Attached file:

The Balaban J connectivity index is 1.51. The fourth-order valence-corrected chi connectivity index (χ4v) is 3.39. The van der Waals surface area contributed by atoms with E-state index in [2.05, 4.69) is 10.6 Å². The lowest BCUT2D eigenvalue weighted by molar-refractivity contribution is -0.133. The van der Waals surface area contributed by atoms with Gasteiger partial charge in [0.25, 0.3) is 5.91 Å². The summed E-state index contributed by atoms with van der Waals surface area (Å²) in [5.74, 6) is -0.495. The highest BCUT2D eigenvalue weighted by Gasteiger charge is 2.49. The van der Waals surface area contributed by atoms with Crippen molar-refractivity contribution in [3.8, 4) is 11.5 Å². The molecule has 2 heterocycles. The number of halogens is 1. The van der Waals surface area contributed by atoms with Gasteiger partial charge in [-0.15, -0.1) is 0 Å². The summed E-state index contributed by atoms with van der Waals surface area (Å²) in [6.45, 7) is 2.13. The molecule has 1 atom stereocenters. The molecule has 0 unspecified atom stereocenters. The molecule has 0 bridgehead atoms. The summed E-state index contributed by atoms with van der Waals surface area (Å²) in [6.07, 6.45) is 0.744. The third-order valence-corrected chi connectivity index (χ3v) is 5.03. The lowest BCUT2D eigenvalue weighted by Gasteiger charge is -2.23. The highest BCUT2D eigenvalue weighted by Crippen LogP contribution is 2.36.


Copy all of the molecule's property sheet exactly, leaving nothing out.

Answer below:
The Balaban J connectivity index is 1.51. The fourth-order valence-corrected chi connectivity index (χ4v) is 3.39. The van der Waals surface area contributed by atoms with E-state index in [2.05, 4.69) is 10.6 Å². The lowest BCUT2D eigenvalue weighted by molar-refractivity contribution is -0.133. The van der Waals surface area contributed by atoms with Gasteiger partial charge in [0.25, 0.3) is 5.91 Å². The summed E-state index contributed by atoms with van der Waals surface area (Å²) in [5.74, 6) is -0.495. The highest BCUT2D eigenvalue weighted by Gasteiger charge is 2.49. The van der Waals surface area contributed by atoms with Crippen molar-refractivity contribution in [3.8, 4) is 11.5 Å². The molecule has 2 heterocycles. The number of halogens is 1. The van der Waals surface area contributed by atoms with Gasteiger partial charge in [-0.15, -0.1) is 0 Å². The summed E-state index contributed by atoms with van der Waals surface area (Å²) in [6.45, 7) is 2.13. The molecule has 1 atom stereocenters. The molecule has 0 unspecified atom stereocenters. The molecule has 0 bridgehead atoms. The summed E-state index contributed by atoms with van der Waals surface area (Å²) in [6.07, 6.45) is 0.744. The third-order valence-corrected chi connectivity index (χ3v) is 5.03. The lowest BCUT2D eigenvalue weighted by Gasteiger charge is -2.23. The highest BCUT2D eigenvalue weighted by Crippen LogP contribution is 2.36.